Africa should weigh Chinese loans carefully

Rex Tillerson says: Chinese investments do not bring significant job creation locally

U.S. Tillerson says African countries should weigh Chinese loans carefully

Sec. Tillerson in AU

African Union (AU) Commission Chairman Moussa Faki, of Chad, and U.S. Secretary of State Rex Tillerson shake hands after their news conference after their meeting at AU headquarters in Addis Ababa, Ethiopia March 8, 2018. REUTERS/Jonathan Ernst

ADDIS ABABA, March 8 (Reuters) – U.S. Secretary of State Rex Tillerson said on Thursday that African countries should weigh Chinese loans carefully, while adding that Washington was not trying to keep Chinese investment away from the continent.

Tillerson, a former Exxon chief executive, is seeking to bolster security alliances on a continent increasingly turning to Beijing for aid and trade.

The top U.S. diplomat may also seek to smooth relations after U.S. President Trump reportedly dismissed some African nations as “shithole countries” in January. Trump later denied making the comment.

“We are not in any way attempting to keep Chinese dollars from Africa,” Tillerson told a news conference in the Ethiopian capital during his first diplomatic trip to the continent. “(But) it is important that African countries carefully consider the terms of those agreements and not forfeit their sovereignty.”

Though the United States is the leading donor of humanitarian aid to Africa, China surpassed the U.S. to become Africa’s largest trading partner in 2009.

Beijing has pumped billions into infrastructure projects, though critics say there is often little upside for local economies because Chinese firms and labour build the roads and rails.

Tillerson took that line on Thursday, saying that Chinese investments “do not bring significant job creation locally” and criticised how Beijing structures loans to African government.

If a government accepts a Chinese loan and “gets into trouble”, he said, it can “lose control of its own infrastructure or its own resources through default.” He did not give examples.

Russian foreign minister Sergei Lavrov, visiting Zimbabwe on Thursday, told reporters he did not think it was appropriate for Tillerson to criticize China’s relationship with African countries.

“It was not appropriate to criticise the relations of his hosts when he was a guest there with another country,” he said.


Tillerson arrived in Ethiopia, Africa’s second most populous nation, on Wednesday and visited the African Union headquarters on Thursday. The complex was fully funded and built by China and is seen as a symbol of Beijing’s thrust for influence and access to the continent’s natural resources.

Ethiopia is home to some of Beijing’s biggest investments, from a railway to Djibouti that opened last year to factories and industrial parks.

His comments followed a speech earlier this week in which he criticised “China’s approach” to Africa which he said encouraged dependency through “opaque contracts” and “predatory loan practices”.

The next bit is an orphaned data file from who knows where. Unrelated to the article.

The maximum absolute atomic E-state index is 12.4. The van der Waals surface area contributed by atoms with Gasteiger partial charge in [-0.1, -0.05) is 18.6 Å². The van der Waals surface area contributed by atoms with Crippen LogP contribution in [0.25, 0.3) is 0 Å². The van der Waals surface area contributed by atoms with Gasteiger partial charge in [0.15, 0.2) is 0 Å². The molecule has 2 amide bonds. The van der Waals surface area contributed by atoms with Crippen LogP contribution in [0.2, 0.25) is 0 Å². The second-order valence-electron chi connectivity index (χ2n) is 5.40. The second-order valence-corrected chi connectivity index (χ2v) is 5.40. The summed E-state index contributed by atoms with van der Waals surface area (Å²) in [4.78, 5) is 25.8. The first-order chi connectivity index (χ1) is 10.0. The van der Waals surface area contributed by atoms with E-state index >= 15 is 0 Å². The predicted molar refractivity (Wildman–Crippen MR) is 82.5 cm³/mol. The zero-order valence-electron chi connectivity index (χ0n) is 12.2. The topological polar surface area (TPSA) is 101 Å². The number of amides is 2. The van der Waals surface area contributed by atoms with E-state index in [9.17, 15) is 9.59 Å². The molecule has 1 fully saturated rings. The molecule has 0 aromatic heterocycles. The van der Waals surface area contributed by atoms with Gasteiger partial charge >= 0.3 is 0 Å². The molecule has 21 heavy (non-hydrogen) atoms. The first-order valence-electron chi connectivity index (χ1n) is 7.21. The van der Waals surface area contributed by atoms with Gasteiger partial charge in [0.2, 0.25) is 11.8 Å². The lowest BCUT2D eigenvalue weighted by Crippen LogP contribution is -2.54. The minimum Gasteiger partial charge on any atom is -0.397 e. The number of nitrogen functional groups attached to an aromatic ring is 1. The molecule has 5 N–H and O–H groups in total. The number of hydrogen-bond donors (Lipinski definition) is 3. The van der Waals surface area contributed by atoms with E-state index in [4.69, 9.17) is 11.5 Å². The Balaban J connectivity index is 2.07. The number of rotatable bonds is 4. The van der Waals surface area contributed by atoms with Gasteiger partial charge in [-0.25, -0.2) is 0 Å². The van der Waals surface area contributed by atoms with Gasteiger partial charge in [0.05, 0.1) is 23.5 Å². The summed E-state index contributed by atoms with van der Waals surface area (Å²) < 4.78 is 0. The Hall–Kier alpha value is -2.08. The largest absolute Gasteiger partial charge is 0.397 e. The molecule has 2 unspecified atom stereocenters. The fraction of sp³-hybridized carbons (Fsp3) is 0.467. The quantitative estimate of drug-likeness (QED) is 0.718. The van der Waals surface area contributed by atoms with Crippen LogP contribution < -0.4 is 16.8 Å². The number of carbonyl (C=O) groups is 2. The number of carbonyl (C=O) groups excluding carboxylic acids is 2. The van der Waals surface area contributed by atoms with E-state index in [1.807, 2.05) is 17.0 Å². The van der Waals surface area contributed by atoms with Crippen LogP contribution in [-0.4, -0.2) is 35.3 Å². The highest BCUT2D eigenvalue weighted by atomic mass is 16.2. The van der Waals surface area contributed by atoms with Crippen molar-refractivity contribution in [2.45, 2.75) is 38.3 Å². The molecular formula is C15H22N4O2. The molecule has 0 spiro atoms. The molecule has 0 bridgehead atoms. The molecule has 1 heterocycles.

“We welcome Chinese participation, but we hope they will follow international rules, international norms and respect the sovereignty of countries,” he said on Thursday.

He made no mention of the political situation in Ethiopia. The prime minister resigned suddenly last month in what he described as a bid to smooth reforms. A state of emergency was swiftly imposed but protests in the restive Oromia region have continued.

Tillerson was due to meet with Ethiopian officials on Thursday afternoon before flying to tiny Djibouti, host to sprawling military bases owned by the U.S., China, Japan, France, and Italy.

He will then visit Kenya, a key U.S. ally in the fight against al Shabaab Islamist militants in Somalia, before travelling to Chad and Nigeria, which are also battling to contain Islamist insurgents.

Analysts say Trump has focused mainly on security concerns in Africa at a time when China, Turkey and other nations are ramping up diplomatic and business links.

(Writing by Maggie Fick Editing by Matthew Mpoke Bigg)
Source: by Aaron Maasho, Reuters News, March 08, 2018
© Copyright 2018 Thomson Reuters. All Rights Reserved.
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China in Africa: The New Colonialism?

 Africa-China relations

Rep. Chris Smith (R-NJ) holds hearing on China’s dubious actions in Africa

Rep. Chris Smith (R-NJ) News Release

“China in Africa” was the title of a hearing chaired by Congressman Chris Smith (R-NJ), chair of the House Subcommittee on Africa, Global Health, Global Human Rights, and International Organizations, on Wednesday, March 7.

Testifying at Smith’s hearing were: Gordon Chang, author of “The Coming Collapse of China,” Joshua Meservey, senior policy analyst on Africa and the Middle East at the Heritage Foundation, Scott Morris, senior fellow at the Center for Global Development, and Anita Plummer, Ph.D., assistant professor in the Department of African Studies at Howard University. (Click on witness names to read testimonies.)

Below are excerpts of Congressman Smith’s opening remarks at the hearing:

Today’s hearing will analyze China’s activity and engagement in sub-Saharan Africa. In particular, we will look into what motivates China and how Chinese involvement has affected African countries.

While a number of African nations have welcomed Chinese engagement and investment, it often comes at a cost: a focus on extractive industries, entanglement with a neo-mercantilist trade policy and a tendency to adopt “worst practices” that prop up kleptocrats and autocrats – such as the DR Congo’s Joseph Kabila – while fueling corruption in an effort to win contracts.